Season 1, Episode 3: Weddings

Find Out More

About Ariel Meadow Stallings:

About Ariel's work on diversity, inclusivity, and authenticity in weddings:


If you have comments, ideas, or suggestions for future episodes, you can contact Carrie Jenkins here.

If you like Labels of Love, please rate and review the podcast on iTunes to help more listeners find it.


Labels of Love logo designed by Jen Sung.

Show notes photography by Jonathan Ichikawa.

Labels of Love is a research creation outcome of the Metaphysics of Love Project, supported by The Social Sciences and Humanities Research Council of Canada. Additional financial support for the project comes from the Canada Research Chairs program and the University of British Columbia.

I am grateful for help, guidance, feedback, and support from:
Drusilla, Ariel Meadow Stallings, Ray Hsu, Jonathan Ichikawa, and Mezzo.


[Speaking in this episode you can hear: Jonathan Ichikawa, Carrie Jenkins, and Ariel Meadow Stallings.]

Jonathan: You’re listening to Labels Of Love.

Carrie: Hi, and welcome to the podcast. I’m Carrie Jenkins, a philosophy professor at the University of British Columbia, and the author of What Love Is and What It Could Be. This episode features music by Howie Mitchell, Black Twig Pickers, Podington Bear, and Lee Rosevere, and as always you can find more details and lots of information and links in the show notes. Today, I'm talking about weddings with Ariel Meadow Stallings. Ariel is a writer, a famous wedding blogger, and a business owner. Her first book and her best-known blog are both called Offbeat Bride. I spoke with Ariel about what a wedding is, what the phrase "offbeat bride" means to her, and how she's come to be writing a new memoir about her recovery from divorce.

Ariel: People love to debate what the word "offbeat" means, and then they also get concerned about the word "bride." It gets into some complex identity issues. It can mean different things to different people, and I've had certain points of feeling like really it should have been called Authentic Weddings. But no-one says "I'm having an authentic wedding. That's boring. I liked the way the syllables played together, and the alliteration of "offbeat bride" with the Bs. There were times when people would take it as almost an encouragement to like ... "My wedding needs to be weirder." And that was never the point. You shouldn't have a wedding that looks more normal than you are; you also shouldn't have a wedding that looks more weird than you are. Your wedding, dear readers, will look nothing like mine, unless you're just like me, in which case, call me, let's be friends. But the reality is we're all different people. The wedding industry and wedding planning is heavily dominated by women: a lot of women business owners. So in some ways it's really great because here's finally a corner of the media and of business where women are at the top. For some women, planning their weddings is the first project management and empowered role they've ever had. It gets into some more complex issues when men feel excluded from their own weddings, when vendors assume that grooms are just along for the ride. The way we've started to talk about it is that anyone who wants to identify as a bride can. I think for me what makes a wedding a wedding is that there is a public statement of intent about the relationship. And when I say "public" that doesn't necessarily even mean that the entire community is there to bear witness to it. Maybe it's just a Justice of the Peace, or maybe it's two hundred of your friends and families and weird aunts and uncles that you don't even remember having. Part of even those private weddings is that they're being documented. And for many of us, a wedding is the only time in our lives that we will hire a photographer to come take our photo. I see this a lot with elopements, you know, people will have ... essentially the only budget they have for their wedding is a photographer to capture it. So there's a million different ways that people can structure these layers of commitment. What that structure looks like, and even what those commitments are, of course can vary greatly. But ultimately it's a statement of intent about your relationship in a public sphere. My marriage pretty abruptly collapsed. That has been a pretty transformative process for me. Not that I identified as a bride any more, but certainly I identified as a married woman, and that was not only my identity but my work, and all of a sudden that was no longer relevant. It was, for me personally, the most harrowing, emotionally annihilating experience I've ever gone through, and my hope is that by sharing that process of growth from it--the book is not about the divorce at all, it's just about my emotional recovery from the divorce--it will empower more people as they move through their own processes of loss, whether it's divorce, or miscarriage, or, you know, all the other tragedies that life tosses at us. The ethos of my company, and kind of the guiding values and mission, has always been to empower other people by offering my ridiculous experience as an example. With this new work it's very different: it's less advice how-to, and much more visceral emotional memoir. I don't hope that anyone needs it, but I hope that if they do they find it.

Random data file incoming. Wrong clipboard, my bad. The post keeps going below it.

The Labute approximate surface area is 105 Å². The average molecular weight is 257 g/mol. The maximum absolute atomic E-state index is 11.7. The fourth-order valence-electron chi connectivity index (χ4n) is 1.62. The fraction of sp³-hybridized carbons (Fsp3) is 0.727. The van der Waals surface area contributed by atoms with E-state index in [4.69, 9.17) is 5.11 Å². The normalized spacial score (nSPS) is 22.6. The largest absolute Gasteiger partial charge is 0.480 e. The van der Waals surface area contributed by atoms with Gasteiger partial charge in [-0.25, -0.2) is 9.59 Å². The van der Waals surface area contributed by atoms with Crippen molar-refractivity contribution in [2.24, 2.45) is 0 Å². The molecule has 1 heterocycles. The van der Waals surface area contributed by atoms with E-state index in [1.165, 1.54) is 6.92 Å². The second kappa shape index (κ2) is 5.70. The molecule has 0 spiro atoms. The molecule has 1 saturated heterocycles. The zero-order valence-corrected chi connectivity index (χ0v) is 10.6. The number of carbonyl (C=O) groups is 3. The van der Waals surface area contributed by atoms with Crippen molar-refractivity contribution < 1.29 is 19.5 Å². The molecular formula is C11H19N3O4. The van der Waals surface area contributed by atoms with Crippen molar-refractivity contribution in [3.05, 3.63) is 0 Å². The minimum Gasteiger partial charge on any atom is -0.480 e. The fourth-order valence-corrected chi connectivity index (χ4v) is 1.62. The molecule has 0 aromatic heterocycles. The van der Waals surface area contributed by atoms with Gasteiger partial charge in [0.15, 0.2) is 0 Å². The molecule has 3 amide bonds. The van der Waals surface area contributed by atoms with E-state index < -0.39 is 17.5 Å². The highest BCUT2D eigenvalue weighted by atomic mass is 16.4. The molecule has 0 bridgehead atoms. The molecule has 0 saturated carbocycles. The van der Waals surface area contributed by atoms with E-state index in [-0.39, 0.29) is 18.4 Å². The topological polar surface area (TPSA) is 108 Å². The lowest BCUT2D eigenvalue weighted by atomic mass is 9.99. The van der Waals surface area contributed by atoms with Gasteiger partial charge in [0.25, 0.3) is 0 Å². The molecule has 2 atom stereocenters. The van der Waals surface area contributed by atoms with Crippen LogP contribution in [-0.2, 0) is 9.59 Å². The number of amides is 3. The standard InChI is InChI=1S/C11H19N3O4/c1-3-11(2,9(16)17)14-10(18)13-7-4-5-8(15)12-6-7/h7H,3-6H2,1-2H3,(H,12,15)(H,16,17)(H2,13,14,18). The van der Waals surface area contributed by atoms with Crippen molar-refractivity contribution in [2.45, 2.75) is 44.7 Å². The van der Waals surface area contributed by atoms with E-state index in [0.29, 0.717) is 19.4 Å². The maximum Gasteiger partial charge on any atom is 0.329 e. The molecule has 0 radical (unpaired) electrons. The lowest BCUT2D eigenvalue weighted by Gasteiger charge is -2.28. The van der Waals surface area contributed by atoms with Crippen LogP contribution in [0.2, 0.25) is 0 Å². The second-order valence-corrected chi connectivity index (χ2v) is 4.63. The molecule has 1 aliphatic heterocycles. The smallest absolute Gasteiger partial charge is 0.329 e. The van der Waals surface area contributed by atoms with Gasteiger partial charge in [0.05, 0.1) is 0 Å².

Carrie: Many thanks to today's guest, Ariel Meadow Stallings. You can find out more about Ariel at, or on Instagram: @offbeatbride. Or you can learn more about my work at, and you can follow me on Twitter where I’m @carriejenkins. Thank you so much for listening.


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